Duration-Based Quantities of Interest and Simulation Methods for the Cox Proportional Hazards Model
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README.md

Duration-Based Quantities of Interest and Simulation Methods for the Cox Proportional Hazards Model

The Cox proportional hazards model (implemented in R with coxph() in the survival package or with cph() in the rms package) is one of the most frequently used estimators in duration (survival) analysis. Because it is estimated using only the observed durations' rank ordering, typical quantities of interest used to communicate results of the Cox model come from the hazard function (e.g., hazard ratios or percentage changes in the hazard rate). These quantities are substantively vague and difficult for many audiences of research to understand.

The coxed package introduces a suite of methods to address these problems. The package allows researchers to calculate duration-based quantities from Cox model results, such as the expected duration (or survival time) given covariate values and marginal changes in duration for a specified change in a covariate. These duration-based quantities often match better with researchers' substantive interests and are easily understood by most readers.

In addition, no standard method exists for simulating durations directly from the Cox model's data generating process because it does not assume a distributional form for the baseline hazard function. The coxed package also contains functions to simulate general duration data that does not rely on an assumption of any particular parametric hazard function.

Examples

Please see our two vignettes: coxed.Rmd and simulating_survival_data.Rmd for detailed instructions with examples about how to use the coxed() and sim.survdata() functions.

library(coxed)

A simple example of the coxed() function

First we replicate the Cox model from Martin and Vanberg (2003):

mv.surv <- Surv(martinvanberg$formdur, event = rep(1, nrow(martinvanberg)))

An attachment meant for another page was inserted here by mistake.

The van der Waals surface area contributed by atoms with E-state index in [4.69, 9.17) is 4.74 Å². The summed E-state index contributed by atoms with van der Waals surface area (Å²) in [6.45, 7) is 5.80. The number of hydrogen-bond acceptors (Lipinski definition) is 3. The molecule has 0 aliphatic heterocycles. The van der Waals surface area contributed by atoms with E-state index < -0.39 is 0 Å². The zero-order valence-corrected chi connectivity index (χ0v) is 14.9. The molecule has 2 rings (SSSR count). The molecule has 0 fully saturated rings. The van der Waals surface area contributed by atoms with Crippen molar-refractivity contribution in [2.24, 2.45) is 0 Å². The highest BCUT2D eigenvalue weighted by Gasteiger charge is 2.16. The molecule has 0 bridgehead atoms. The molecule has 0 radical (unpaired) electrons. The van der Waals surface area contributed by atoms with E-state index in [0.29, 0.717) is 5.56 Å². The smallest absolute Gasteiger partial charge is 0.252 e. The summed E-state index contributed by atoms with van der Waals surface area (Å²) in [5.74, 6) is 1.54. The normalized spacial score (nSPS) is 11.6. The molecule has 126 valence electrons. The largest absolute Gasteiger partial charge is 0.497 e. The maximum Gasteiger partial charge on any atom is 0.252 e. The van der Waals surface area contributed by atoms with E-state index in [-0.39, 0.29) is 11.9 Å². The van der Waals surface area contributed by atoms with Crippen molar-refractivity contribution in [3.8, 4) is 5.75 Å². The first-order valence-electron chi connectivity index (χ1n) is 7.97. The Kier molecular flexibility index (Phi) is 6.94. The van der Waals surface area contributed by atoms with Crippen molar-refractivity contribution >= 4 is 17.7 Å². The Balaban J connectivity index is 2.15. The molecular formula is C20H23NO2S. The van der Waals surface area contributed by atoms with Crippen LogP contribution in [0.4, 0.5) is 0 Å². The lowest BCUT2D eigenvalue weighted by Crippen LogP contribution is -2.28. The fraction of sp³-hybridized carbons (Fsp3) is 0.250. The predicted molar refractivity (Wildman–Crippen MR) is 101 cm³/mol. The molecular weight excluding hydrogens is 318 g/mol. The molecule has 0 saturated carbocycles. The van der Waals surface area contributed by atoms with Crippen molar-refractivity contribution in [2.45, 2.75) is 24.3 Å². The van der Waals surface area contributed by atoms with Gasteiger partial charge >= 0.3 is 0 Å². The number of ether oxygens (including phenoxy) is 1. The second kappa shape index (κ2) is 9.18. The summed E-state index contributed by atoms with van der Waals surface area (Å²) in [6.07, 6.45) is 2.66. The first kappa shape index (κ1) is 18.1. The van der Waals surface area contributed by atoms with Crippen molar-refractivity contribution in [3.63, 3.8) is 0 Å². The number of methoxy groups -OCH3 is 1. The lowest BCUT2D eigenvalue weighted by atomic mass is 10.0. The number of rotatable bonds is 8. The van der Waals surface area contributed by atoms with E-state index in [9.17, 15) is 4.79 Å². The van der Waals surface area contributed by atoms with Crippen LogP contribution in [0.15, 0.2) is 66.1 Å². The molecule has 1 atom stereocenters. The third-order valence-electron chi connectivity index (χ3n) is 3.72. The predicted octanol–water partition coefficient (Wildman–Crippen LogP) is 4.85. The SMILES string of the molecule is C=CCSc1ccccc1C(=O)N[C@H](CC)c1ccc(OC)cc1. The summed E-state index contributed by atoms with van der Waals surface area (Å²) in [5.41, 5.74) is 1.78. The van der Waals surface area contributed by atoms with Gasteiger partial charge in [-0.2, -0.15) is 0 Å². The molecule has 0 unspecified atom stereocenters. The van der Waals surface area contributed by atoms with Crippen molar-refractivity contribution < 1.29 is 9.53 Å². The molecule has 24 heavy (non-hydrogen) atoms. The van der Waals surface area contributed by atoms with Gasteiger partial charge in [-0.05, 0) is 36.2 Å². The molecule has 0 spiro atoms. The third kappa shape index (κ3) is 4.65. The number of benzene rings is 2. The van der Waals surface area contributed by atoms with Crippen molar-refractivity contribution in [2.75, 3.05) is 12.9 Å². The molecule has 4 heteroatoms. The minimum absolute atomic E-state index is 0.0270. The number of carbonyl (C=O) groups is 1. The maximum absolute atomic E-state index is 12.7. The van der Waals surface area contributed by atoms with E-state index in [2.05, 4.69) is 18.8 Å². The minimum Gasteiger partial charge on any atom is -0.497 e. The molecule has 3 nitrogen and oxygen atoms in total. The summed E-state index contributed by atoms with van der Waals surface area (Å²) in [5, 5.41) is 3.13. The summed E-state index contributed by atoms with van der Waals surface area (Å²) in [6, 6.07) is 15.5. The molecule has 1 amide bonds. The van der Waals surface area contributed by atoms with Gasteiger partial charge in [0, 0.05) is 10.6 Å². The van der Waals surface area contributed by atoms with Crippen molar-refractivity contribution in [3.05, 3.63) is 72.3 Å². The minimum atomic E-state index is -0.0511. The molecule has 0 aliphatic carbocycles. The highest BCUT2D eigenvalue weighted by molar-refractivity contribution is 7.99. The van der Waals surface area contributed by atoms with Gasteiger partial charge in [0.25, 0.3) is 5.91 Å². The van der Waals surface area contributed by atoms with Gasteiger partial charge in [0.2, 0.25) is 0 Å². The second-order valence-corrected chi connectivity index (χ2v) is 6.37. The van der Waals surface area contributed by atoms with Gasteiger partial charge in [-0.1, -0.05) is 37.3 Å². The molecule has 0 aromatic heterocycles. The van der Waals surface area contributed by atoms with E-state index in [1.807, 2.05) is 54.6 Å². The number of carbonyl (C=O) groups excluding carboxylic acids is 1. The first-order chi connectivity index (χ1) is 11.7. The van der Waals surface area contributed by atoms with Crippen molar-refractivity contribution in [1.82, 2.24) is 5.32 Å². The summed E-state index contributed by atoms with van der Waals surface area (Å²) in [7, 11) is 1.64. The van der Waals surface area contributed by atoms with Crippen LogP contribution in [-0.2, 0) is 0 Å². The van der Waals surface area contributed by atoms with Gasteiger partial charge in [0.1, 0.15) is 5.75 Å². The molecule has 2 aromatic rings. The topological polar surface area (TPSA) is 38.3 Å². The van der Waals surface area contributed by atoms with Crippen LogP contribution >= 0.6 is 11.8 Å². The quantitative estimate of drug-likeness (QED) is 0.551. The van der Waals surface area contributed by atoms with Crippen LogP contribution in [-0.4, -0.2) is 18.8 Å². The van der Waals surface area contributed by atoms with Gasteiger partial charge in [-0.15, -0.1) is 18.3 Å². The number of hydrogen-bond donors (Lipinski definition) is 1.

mv.cox <- coxph(mv.surv ~ postel + prevdef + cont + ident + rgovm + pgovno + 
                     tpgovno + minority, method = "breslow", data = martinvanberg)
summary(mv.cox)
#> Call:
#> coxph(formula = mv.surv ~ postel + prevdef + cont + ident + rgovm + 
#>     pgovno + tpgovno + minority, data = martinvanberg, method = "breslow")
#> 
#>   n= 203, number of events= 203 
#> 
#>              coef exp(coef) se(coef)       z Pr(>|z|)    
#> postel   -0.57665   0.56177  0.16862  -3.420 0.000627 ***
#> prevdef  -0.10000   0.90484  0.22987  -0.435 0.663543    
#> cont      1.10047   3.00556  0.23970   4.591 4.41e-06 ***
#> ident     0.14579   1.15695  0.11859   1.229 0.218938    
#> rgovm    -0.21312   0.80806  0.12036  -1.771 0.076625 .  
#> pgovno    1.19057   3.28894  0.12405   9.598  < 2e-16 ***
#> tpgovno  -0.43189   0.64928  0.03476 -12.425  < 2e-16 ***
#> minority -0.42759   0.65208  0.20793  -2.056 0.039740 *  
#> ---
#> Signif. codes:  0 '***' 0.001 '**' 0.01 '*' 0.05 '.' 0.1 ' ' 1
#> 
#>          exp(coef) exp(-coef) lower .95 upper .95
#> postel      0.5618     1.7801    0.4037    0.7818
#> prevdef     0.9048     1.1052    0.5766    1.4198
#> cont        3.0056     0.3327    1.8789    4.8079
#> ident       1.1570     0.8643    0.9170    1.4597
#> rgovm       0.8081     1.2375    0.6382    1.0231
#> pgovno      3.2889     0.3040    2.5791    4.1942
#> tpgovno     0.6493     1.5402    0.6065    0.6951
#> minority    0.6521     1.5336    0.4338    0.9801
#> 
#> Concordance= 0.903  (se = 0.025 )
#> Rsquare= 0.745   (max possible= 1 )
#> Likelihood ratio test= 277.2  on 8 df,   p=0
#> Wald test            = 218.1  on 8 df,   p=0
#> Score (logrank) test = 279.3  on 8 df,   p=0

To see predicted durations from the Cox model, place the Cox model output as the first argument of coxed():

ed1 <- coxed(mv.cox, method="npsf")

There are a number of uses of the coxed() output. First, the predicted durations for each individual observation are stored in the exp.dur attribute:

head(ed1$exp.dur)
#>     exp.dur
#> 1 34.620664
#> 2 31.639975
#> 3 39.509093
#> 4 14.717544
#> 5  2.473799
#> 6 47.347670

The summary() function, when applied to coxed, reports either the mean or median duration in the estimation sample, depending on the option specified with stat:

summary(ed1, stat="mean")
#>  mean 
#> 25.18
summary(ed1, stat="median")
#> median 
#> 19.121

The predicted mean duration of government negotiations is 25.18 days, and the predicted median duration is 19.12 days.

In addition to reporting the mean and median duration, the NPSF version of coxed() provides estimates of the cumulative baseline hazard function and the baseline survivor function in the data. These functions are stored as a data frame in the baseline.functions attribute.

head(ed1$baseline.functions)
#>   time        cbh  survivor
#> 1    1 0.01631230 0.9838200
#> 2    2 0.03587341 0.9647624
#> 3    3 0.04746259 0.9536462
#> 4    4 0.07651484 0.9263392
#> 5    5 0.09169880 0.9123799
#> 6    6 0.12573075 0.8818522

Simulating a single dataset

To generate a survival dataset, use the sim.survdata() function, with the num.data.frames argument set to 1. Here we generate a single survival dataset with 1000 observations, in which durations can fall on any integer between 1 and 100:

simdata <- sim.survdata(N=1000, T=100, num.data.frames=1)